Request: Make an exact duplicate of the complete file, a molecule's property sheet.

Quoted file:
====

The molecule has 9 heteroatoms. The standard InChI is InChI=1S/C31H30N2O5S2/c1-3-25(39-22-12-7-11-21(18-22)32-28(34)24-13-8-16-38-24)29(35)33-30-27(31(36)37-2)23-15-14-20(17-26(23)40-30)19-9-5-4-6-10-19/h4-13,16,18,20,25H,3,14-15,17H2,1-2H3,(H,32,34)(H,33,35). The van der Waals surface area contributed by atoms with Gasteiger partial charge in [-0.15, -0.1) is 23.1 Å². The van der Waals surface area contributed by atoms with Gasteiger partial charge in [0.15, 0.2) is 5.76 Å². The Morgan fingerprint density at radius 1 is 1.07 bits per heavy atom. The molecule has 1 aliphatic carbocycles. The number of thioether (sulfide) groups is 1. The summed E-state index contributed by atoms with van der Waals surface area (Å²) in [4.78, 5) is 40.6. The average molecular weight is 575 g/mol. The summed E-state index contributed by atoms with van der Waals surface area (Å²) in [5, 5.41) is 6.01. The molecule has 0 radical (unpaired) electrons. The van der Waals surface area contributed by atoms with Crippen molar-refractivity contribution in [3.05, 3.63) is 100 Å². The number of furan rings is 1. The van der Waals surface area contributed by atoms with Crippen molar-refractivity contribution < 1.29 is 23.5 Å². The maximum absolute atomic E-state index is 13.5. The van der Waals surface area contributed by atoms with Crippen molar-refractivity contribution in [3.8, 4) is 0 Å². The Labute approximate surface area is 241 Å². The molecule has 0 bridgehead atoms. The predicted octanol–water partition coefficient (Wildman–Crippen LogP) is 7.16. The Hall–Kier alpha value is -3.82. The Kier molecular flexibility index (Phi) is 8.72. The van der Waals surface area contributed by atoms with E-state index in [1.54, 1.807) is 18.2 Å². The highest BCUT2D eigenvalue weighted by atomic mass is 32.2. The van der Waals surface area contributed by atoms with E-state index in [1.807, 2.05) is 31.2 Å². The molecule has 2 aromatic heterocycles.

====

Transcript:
The molecule has 9 heteroatoms. The standard InChI is InChI=1S/C31H30N2O5S2/c1-3-25(39-22-12-7-11-21(18-22)32-28(34)24-13-8-16-38-24)29(35)33-30-27(31(36)37-2)23-15-14-20(17-26(23)40-30)19-9-5-4-6-10-19/h4-13,16,18,20,25H,3,14-15,17H2,1-2H3,(H,32,34)(H,33,35). The van der Waals surface area contributed by atoms with Gasteiger partial charge in [-0.15, -0.1) is 23.1 Å². The van der Waals surface area contributed by atoms with Gasteiger partial charge in [0.15, 0.2) is 5.76 Å². The Morgan fingerprint density at radius 1 is 1.07 bits per heavy atom. The molecule has 1 aliphatic carbocycles. The number of thioether (sulfide) groups is 1. The summed E-state index contributed by atoms with van der Waals surface area (Å²) in [4.78, 5) is 40.6. The average molecular weight is 575 g/mol. The summed E-state index contributed by atoms with van der Waals surface area (Å²) in [5, 5.41) is 6.01. The molecule has 0 radical (unpaired) electrons. The van der Waals surface area contributed by atoms with Crippen molar-refractivity contribution in [3.05, 3.63) is 100 Å². The number of furan rings is 1. The van der Waals surface area contributed by atoms with Crippen molar-refractivity contribution < 1.29 is 23.5 Å². The maximum absolute atomic E-state index is 13.5. The van der Waals surface area contributed by atoms with Crippen molar-refractivity contribution in [3.8, 4) is 0 Å². The Labute approximate surface area is 241 Å². The molecule has 0 bridgehead atoms. The predicted octanol–water partition coefficient (Wildman–Crippen LogP) is 7.16. The Hall–Kier alpha value is -3.82. The Kier molecular flexibility index (Phi) is 8.72. The van der Waals surface area contributed by atoms with E-state index in [1.54, 1.807) is 18.2 Å². The highest BCUT2D eigenvalue weighted by atomic mass is 32.2. The van der Waals surface area contributed by atoms with E-state index in [1.807, 2.05) is 31.2 Å². The molecule has 2 aromatic heterocycles.